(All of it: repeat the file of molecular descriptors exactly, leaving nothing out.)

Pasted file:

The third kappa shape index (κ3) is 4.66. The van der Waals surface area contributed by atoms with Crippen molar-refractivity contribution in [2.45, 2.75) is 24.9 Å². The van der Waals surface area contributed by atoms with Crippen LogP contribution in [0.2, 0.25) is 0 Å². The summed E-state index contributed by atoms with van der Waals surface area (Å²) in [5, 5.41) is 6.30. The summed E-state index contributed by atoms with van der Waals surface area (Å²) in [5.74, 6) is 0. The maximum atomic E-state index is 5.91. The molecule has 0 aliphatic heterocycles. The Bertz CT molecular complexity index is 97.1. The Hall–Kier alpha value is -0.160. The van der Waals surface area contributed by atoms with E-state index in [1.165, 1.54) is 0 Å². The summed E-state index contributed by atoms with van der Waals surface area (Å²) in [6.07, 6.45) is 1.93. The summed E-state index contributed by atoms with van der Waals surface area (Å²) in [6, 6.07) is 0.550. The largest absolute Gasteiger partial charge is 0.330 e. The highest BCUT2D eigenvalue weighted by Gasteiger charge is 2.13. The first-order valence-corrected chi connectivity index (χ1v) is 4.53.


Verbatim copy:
The third kappa shape index (κ3) is 4.66. The van der Waals surface area contributed by atoms with Crippen molar-refractivity contribution in [2.45, 2.75) is 24.9 Å². The van der Waals surface area contributed by atoms with Crippen LogP contribution in [0.2, 0.25) is 0 Å². The summed E-state index contributed by atoms with van der Waals surface area (Å²) in [5, 5.41) is 6.30. The summed E-state index contributed by atoms with van der Waals surface area (Å²) in [5.74, 6) is 0. The maximum atomic E-state index is 5.91. The molecule has 0 aliphatic heterocycles. The Bertz CT molecular complexity index is 97.1. The Hall–Kier alpha value is -0.160. The van der Waals surface area contributed by atoms with E-state index in [1.165, 1.54) is 0 Å². The summed E-state index contributed by atoms with van der Waals surface area (Å²) in [6.07, 6.45) is 1.93. The summed E-state index contributed by atoms with van der Waals surface area (Å²) in [6, 6.07) is 0.550. The largest absolute Gasteiger partial charge is 0.330 e. The highest BCUT2D eigenvalue weighted by Gasteiger charge is 2.13. The first-order valence-corrected chi connectivity index (χ1v) is 4.53.